Monday, May 10, 2021

Context is king (part I) - Crowdsourced Sigma rules

In our previous blog post we started discussing how important it is to have relevant context when doing any investigation and how at VirusTotal, we are working hard to provide as much context as possible. Indeed, there are many new features we have already implemented and that we want to share with all of you. Today we will discuss Crowdsourced Sigma rules.

What are Sigma rules? Probably at this point you are already familiar with YARA: in essence, a rule-based engine to detect certain patterns in files. YARA became a de-facto standard in Threat Intelligence sharing, widely used for static detection, attribution, monitoring and hunting.

With this same idea in mind, Sigma was developed as a “YARA for logs”, allowing the creation of generic rules that could be later used in most SIEMs. Given Sigma rules match against System event logs, one of the main differences with YARA is that rules will be behaviour-based instead of matching static patterns in files.

Now, at VirusTotal our sandboxes store all event logs during detonation, which are later used to match Crowdosourced Sigma rules. In particular, we are importing rules from the following public repositories (big thanks to all of them for their help):

If you are curious, you can even check the full list of rules and the number of matches for each of them in our documentation.

Relevant additional context for file reports

Sigma matches help researchers and investigators get more context about a given file. It is also an additional and quick way of finding potentially related files based on the same behaviour. Similar to Crowdsourced YARA rules, VirusTotal Intelligence users will find the list of Sigma rules matching a given file in the Detection tab:


From there you can View the rule itself, check what events made this file to match this rule in particular, as well as finding other files matching this Sigma rule. Remember that for finding all the files matching a given Sigma rule you can always use the “sigma_rule” modifier followed by its ID as shown in the Sigma rules list documentation (or by simply clicking on them).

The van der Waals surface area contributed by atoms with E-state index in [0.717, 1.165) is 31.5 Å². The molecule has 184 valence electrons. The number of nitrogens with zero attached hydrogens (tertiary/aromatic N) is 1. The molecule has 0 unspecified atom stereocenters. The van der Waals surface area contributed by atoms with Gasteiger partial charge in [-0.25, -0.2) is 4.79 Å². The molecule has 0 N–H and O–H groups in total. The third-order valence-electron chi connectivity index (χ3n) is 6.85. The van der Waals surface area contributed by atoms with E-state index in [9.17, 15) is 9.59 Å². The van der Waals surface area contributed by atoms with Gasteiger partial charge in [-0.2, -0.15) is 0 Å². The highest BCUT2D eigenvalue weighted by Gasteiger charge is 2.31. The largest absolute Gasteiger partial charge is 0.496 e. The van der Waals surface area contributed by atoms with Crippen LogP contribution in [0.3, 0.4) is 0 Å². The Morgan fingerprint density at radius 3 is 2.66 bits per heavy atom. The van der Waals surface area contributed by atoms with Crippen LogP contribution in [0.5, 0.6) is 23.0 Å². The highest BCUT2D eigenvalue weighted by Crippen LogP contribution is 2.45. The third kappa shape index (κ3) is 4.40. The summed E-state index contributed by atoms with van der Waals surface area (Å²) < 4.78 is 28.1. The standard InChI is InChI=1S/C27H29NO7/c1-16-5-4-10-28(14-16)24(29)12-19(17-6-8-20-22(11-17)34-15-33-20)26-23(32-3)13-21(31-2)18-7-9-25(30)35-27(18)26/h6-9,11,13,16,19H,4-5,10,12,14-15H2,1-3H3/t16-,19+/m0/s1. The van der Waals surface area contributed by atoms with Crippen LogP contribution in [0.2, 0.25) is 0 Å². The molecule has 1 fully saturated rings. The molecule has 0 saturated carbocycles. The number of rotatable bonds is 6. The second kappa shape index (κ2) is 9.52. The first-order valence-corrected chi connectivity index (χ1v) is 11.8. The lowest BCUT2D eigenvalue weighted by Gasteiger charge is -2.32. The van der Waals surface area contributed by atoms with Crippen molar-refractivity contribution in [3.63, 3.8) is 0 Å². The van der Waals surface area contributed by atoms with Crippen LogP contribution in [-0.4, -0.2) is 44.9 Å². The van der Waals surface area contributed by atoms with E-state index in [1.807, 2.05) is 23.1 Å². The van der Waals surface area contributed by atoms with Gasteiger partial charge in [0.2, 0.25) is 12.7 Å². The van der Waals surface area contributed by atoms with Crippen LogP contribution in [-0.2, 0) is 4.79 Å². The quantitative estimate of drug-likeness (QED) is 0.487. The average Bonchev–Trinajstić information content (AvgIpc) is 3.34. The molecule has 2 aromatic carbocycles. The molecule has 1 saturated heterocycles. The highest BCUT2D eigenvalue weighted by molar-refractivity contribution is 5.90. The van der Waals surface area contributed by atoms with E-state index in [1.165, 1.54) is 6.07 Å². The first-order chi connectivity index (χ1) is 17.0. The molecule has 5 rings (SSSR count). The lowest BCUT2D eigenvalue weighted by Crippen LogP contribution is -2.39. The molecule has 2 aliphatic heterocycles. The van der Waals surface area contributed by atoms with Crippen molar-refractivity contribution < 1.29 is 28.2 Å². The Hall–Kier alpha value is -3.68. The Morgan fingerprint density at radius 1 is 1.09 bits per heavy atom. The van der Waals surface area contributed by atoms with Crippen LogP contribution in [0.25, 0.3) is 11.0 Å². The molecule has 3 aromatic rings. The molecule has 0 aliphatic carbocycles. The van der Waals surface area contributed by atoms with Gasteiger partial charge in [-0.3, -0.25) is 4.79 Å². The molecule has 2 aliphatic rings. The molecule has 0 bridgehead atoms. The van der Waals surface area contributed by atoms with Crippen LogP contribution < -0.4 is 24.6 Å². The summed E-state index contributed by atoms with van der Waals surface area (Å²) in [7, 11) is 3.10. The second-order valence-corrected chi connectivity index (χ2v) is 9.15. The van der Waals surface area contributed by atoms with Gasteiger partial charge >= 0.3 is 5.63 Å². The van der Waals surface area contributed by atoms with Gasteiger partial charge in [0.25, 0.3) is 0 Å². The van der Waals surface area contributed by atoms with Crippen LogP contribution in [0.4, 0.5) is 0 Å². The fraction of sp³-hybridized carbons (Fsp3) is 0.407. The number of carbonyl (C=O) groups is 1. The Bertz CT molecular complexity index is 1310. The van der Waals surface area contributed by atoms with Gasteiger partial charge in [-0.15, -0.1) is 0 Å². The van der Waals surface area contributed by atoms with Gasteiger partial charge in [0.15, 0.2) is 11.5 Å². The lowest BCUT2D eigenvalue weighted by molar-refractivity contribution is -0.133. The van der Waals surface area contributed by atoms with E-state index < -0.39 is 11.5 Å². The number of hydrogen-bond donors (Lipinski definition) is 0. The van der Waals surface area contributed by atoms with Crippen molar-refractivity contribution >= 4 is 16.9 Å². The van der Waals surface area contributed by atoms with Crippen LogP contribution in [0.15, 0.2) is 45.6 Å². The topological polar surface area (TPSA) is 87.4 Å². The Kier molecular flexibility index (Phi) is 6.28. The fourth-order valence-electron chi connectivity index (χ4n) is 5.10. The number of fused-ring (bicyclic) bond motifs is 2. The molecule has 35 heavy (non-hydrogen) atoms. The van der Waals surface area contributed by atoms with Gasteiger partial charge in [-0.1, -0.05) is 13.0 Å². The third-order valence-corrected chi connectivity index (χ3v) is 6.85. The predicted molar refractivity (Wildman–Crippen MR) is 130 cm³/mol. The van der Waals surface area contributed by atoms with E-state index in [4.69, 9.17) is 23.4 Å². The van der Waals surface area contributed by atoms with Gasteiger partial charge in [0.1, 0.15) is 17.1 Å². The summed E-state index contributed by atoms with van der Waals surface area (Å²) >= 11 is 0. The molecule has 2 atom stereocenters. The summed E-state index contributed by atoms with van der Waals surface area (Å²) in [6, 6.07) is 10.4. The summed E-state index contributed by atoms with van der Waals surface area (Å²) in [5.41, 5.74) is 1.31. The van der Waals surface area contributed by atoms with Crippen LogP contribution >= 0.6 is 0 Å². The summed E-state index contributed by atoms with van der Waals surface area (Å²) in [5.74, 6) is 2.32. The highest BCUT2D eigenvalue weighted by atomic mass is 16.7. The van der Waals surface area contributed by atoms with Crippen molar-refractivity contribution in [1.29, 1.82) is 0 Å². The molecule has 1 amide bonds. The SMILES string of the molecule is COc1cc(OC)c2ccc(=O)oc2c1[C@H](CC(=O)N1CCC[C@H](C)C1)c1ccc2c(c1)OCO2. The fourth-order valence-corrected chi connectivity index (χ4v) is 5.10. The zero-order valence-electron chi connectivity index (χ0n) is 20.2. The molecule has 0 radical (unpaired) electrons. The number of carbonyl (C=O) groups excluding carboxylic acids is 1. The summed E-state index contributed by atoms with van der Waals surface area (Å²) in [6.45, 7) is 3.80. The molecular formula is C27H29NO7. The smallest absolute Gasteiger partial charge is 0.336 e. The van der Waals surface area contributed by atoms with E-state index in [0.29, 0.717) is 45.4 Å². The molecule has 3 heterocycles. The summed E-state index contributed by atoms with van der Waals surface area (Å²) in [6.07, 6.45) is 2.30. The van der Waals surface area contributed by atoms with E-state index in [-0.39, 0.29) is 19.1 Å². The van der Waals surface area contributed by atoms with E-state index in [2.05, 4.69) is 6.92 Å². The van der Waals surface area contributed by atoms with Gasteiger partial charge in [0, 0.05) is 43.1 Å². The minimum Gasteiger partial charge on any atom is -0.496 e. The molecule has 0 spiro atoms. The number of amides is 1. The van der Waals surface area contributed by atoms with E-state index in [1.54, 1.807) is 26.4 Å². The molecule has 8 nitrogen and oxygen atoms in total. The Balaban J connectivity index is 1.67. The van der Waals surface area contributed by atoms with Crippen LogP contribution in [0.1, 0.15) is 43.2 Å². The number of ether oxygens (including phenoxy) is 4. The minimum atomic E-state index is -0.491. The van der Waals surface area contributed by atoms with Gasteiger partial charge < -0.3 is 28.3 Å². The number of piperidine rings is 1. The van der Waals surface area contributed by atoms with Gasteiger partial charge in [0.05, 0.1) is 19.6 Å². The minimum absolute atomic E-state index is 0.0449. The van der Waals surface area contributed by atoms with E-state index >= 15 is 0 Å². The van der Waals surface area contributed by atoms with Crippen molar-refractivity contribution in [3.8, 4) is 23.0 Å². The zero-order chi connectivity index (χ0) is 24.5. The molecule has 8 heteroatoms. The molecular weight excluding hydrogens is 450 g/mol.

For example, the following search returns all matches for the “Milum malware detection” Sigma rule (based on WildPressure APT)”:


When opening some of the search results in a Graph, we can see there are relationships among them:

Keep in mind that you can add more search modifiers to your Sigma rule search. For instance, we can add to our previous rule a filter to get the results that also matched any Crowdsourced YARA rule, probably this will help us to quickly identify the subset of results we are interested in as well as serve as a double check:  

        sigma_rule:30fcf3924a898a9d1747e89068ab2990c77ca3914a94aa78466d28a9d9da32bb have:crowdsourced_yara_rule

From here we can further pivot and select just the subset that additionally matches a particular set of YARA rules. All this context helps us to save time and adds a very relevant source of information when determining a file’s maliciousness.

Context for detection

Sigma matches can be used as a nice addition to AV detections. For instance, we can quickly find undetected files having Sigma matches:

        have:sigma_rule p:0

It is also possible to filter by rule severity by using the sigma_<severity> search operator. To search undetected files having no detections and matching high severity rules we can do:

        p:0 sigma_high:1+

Since the sigma_<severity> operator accepts integer values, it is possible to set a minimum severity for the matching rules. The aforementioned previous search query will find files matching Sigma rules with at least severity 1 or higher.

For instance, as a result of searching “p:0 sigma_high:5+”, the following file is returned:

Even though it has no AV detections, its bundled files have:

Fooled by context?

A final thought about adding more context.

We believe the more relevant information we have around any set of activities or IOC, the better. However, sometimes different pieces of information can contradict each other: what to do then? It really depends, the previous example is a good one in this direction as it shows how some malware was not detected given some technicality (was packing other malware inside) but when run in the sandbox the Sigma rule fired up. 

We do a great effort in trying to keep all the crowdsourced elements we add as relevant as possible, carefully selecting the sources. But there might always be clashes, especially when it comes to aspects such as attribution where different security companies might have different mappings for APT groups.

Still, we find all these additions of great value for Threat Intelligence practitioners. As we all know, Intelligence is not bought but produced: we keep working hard to provide you with all the relevant signals you can use to make your own informed decisions.


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